With LHP Joey Lucchesi returning to the rotation soon, the San Diego Padres have a few options on how they can set their starting rotation.
Remember when fans of the San Diego Padres were desperately scouring the waiver wire/minor leagues to find enough starting pitchers to be semi-excited about cheering on this season?
The Padres are now facing a question about what to do with their starting rotation when rookie LHP Joey Lucchesi returns from the disabled list. Does this automatically mean that “Bullpen Day” is no more? Not necessarily.
Let’s first run down the starting rotation and to go over a few numbers that need to be highlighted. As a whole, this pitching staff is outperforming most people’s expectations. That isn’t saying it has been great or capable of leading any team to the playoffs, but it has exceeded expectations.
Clayton Richard is currently sporting a 3.98 FIP and 3.61 xFIP, one of the top marks in those categories of his career. Opponents are hitting .240 against him, 21 points lower than his previous career low. He is also striking out a career-high 19.5% of hitters and producing a 10.1% swing/strike rate, also a career-high.
Tyson Ross is in the middle of a career resurgence after relying on his ever-dangerous slider more than ever. While he appears to be on the top of many team’s trade list, it’s unclear whether or not the Padres are thinking about trading him.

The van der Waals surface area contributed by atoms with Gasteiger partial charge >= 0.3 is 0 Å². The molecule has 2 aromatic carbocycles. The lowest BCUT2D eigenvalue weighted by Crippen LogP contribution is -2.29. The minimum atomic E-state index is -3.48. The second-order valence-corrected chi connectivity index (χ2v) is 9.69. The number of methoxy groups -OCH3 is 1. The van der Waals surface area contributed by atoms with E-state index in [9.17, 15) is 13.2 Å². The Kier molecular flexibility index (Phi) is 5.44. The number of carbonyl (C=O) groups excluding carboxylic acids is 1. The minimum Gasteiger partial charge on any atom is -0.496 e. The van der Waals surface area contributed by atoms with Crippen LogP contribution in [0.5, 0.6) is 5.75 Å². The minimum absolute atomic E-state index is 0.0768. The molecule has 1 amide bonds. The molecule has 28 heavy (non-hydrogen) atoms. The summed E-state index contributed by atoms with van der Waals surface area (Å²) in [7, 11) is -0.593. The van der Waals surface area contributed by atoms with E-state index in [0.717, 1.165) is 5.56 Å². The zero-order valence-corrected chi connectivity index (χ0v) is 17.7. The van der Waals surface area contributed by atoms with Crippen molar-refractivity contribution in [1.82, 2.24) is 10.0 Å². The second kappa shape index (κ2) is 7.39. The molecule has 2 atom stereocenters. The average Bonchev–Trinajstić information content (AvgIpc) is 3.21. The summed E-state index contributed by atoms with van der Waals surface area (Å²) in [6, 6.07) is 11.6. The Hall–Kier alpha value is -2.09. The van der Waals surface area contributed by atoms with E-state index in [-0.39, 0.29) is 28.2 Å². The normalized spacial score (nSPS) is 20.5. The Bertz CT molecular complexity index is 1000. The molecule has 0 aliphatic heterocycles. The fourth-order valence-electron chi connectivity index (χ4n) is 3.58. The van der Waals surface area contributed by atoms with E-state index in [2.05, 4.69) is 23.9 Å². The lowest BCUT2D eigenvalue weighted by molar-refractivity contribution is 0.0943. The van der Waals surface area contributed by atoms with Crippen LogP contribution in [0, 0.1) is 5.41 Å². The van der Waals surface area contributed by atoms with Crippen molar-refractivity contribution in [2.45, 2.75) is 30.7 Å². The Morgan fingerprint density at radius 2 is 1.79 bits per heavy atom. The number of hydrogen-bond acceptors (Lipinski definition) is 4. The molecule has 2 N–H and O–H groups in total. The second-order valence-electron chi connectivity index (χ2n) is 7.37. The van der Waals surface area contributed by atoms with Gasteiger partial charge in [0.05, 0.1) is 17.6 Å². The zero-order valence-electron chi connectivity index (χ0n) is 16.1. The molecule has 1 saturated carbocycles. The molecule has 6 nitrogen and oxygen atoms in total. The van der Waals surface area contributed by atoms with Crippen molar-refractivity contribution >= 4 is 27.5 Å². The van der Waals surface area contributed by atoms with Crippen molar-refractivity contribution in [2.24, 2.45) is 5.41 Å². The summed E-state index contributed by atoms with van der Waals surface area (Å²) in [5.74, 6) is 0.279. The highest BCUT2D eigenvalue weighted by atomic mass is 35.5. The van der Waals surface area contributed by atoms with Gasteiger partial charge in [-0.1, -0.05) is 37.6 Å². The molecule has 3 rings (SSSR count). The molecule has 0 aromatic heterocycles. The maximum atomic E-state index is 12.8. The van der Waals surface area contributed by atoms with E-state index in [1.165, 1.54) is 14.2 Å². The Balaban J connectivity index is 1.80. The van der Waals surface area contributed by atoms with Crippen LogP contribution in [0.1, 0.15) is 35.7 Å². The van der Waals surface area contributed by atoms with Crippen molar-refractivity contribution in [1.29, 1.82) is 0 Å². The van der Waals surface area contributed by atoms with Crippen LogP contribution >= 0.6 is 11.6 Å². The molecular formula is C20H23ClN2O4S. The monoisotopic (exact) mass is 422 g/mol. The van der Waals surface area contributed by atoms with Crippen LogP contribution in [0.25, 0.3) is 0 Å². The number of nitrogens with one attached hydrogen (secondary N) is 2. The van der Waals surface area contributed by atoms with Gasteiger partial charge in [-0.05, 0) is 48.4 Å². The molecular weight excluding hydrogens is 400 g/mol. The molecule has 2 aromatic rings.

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Lastly, there is Eric Lauer who is taking the lumps most assumed he would. The rookie has put together a string of three decent starts (15.2 IP, 6 ER, 9 BB, 12 K), each of which showing slight improvements here and there that prove he’s learning and progressing. Lauer’s spot in the rotation is, more than likely, safe for the rest of this season.
That leaves Johnny Wholestaff and Jordan Lyles. The assumption would be that Johnny Wholestaff gets the boot when Lucchesi returns. Not so fast, my friend (shoutout Lee Corso).
Bump Jordan Lyles. Lyles had a few great starts, flirted with a no-hitter, and we all marveled at his curveball for a while.
Take a look at his production dip from May to June.
By keeping Strahm and company in the rotation and pushing Lyles to the bullpen, maybe Lyles begins pitching like he did at the beginning of the season, again? He seemed to have found his niche as a reliever, a pretty decent one at that.
Meanwhile, through the month of June, Matt Strahm has a 1.00 ERA, a .094 opponents’ batting average, .097 opponents’ on-base percentage, 34% strikeout rate, and zero walks. With the fourth-best bullpen in baseball (according to WAR) behind Strahm, let Johnny Wholestaff keep throwing.
Watching the development of Lucchesi, Strahm, and Lauer will be one of the more enjoyable storylines of the second half of the season. Next year’s rotation competition is sure to be a thriller.